Mitt Romney sells $23.5 million home following years of opposition from neighbors
Mitt Romney’s infamous San Diego home, which made headlines in 2012 for allegedly planning to install a car elevator, is now in escrow for $23.5 million.
The move comes after years of facing opposition from neighbors for demolishing the original oceanfront structure and replacing it with a larger home.
Anthony Ciani, an architect in La Jolla, California, and a former neighbor of Romney at the time, told The Post that his main beef was with public access to the beach.
“Not all neighbors objected to the Romneys’ project,” Ciani explained, “but others, including myself, disputed their claim to own the sandy beach west of the historic property line, which could jeopardize the beach’s historical public use, and because it uses that additional area of land to build a larger house than would otherwise comply with development regulations.”
“I hope the new owners enjoy their new home and understand how much the public enjoys the beach, ocean, and sunsets that they will have 365 days a year,” Ciani said.
Ciani added, however, that he no longer harbors grudges against Romney for keeping his promise to “dedicate the beach for public use.”
Ciani explained five years ago why the former Republican presidential candidate desired to purchase the home.
“He could have purchased larger, less expensive, and less troublesome houses nearby, but he chose not to,” Ciani told the San Diego Tribune in 2015. “Since the story implied that it was extremely important to him, this is a significant contradiction.”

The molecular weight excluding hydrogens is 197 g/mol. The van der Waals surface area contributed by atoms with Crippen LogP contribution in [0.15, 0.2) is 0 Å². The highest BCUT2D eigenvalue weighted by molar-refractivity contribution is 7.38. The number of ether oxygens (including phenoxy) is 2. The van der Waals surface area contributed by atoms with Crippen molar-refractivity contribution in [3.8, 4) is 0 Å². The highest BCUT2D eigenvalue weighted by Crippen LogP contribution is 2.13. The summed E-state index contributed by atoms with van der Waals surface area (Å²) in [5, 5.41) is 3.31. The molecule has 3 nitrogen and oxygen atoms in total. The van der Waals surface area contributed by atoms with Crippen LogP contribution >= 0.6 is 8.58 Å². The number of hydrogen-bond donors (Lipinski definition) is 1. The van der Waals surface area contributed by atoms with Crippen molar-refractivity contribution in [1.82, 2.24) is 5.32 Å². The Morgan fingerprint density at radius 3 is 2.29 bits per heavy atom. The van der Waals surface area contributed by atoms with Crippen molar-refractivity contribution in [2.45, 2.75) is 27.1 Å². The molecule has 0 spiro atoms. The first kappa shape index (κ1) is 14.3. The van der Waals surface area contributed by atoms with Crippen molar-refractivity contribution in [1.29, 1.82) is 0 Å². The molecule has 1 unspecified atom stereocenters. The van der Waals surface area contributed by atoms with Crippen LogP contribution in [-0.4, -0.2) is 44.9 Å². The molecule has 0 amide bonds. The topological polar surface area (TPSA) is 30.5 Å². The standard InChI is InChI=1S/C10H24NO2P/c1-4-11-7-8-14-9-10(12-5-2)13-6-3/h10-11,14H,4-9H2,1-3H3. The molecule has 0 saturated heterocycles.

Romney, 74, and his wife, Ann, paid $12 million for the La Jolla home in 2008, according to property records.
The home had only three bedrooms and five bathrooms when it was purchased, spanning 3,000 square feet.
Today, the new residence is a two-story structure with five bedrooms and seven bathrooms and a total square footage of over 8,100 square feet.
Following completion of the contentious rebuild in late 2015, Romney hired a broker to locate a seller in an off-market transaction, his lawyer confirmed to the San Diego Tribune at the time.
“I can confirm that the under-construction home has been shown to prospective buyers,” said Matthew Peterson, Romney’s 2015 campaign manager.
The rebuild, which drew widespread opposition from residents, included new retaining walls, a rerouted driveway, and a four-car garage with a lift.
In the 2012 presidential election, the home became politicized. While Romney’s opponents used the project to portray him as a wealthy individual out of touch with the American people, the Romney campaign stated that the family required the additional space and lift for his wife, who suffers from multiple sclerosis.
At the time, planning documents outlined plans for a house larger than 11,000 square feet with a library, exercise room, recreation room, and a room for beach gear.
Romney made the announcement during a virtual meeting with the Salt Lake Chamber of Commerce, Utah’s largest business association.
The Republican senator and his wife continue to own four additional properties: a 5,900-square-foot home in Holladay, Utah; a ski chalet in Park City, Utah; a vacation home on Lake Winnipesaukee, New Hampshire; and a home in the Washington, DC, metropolitan area.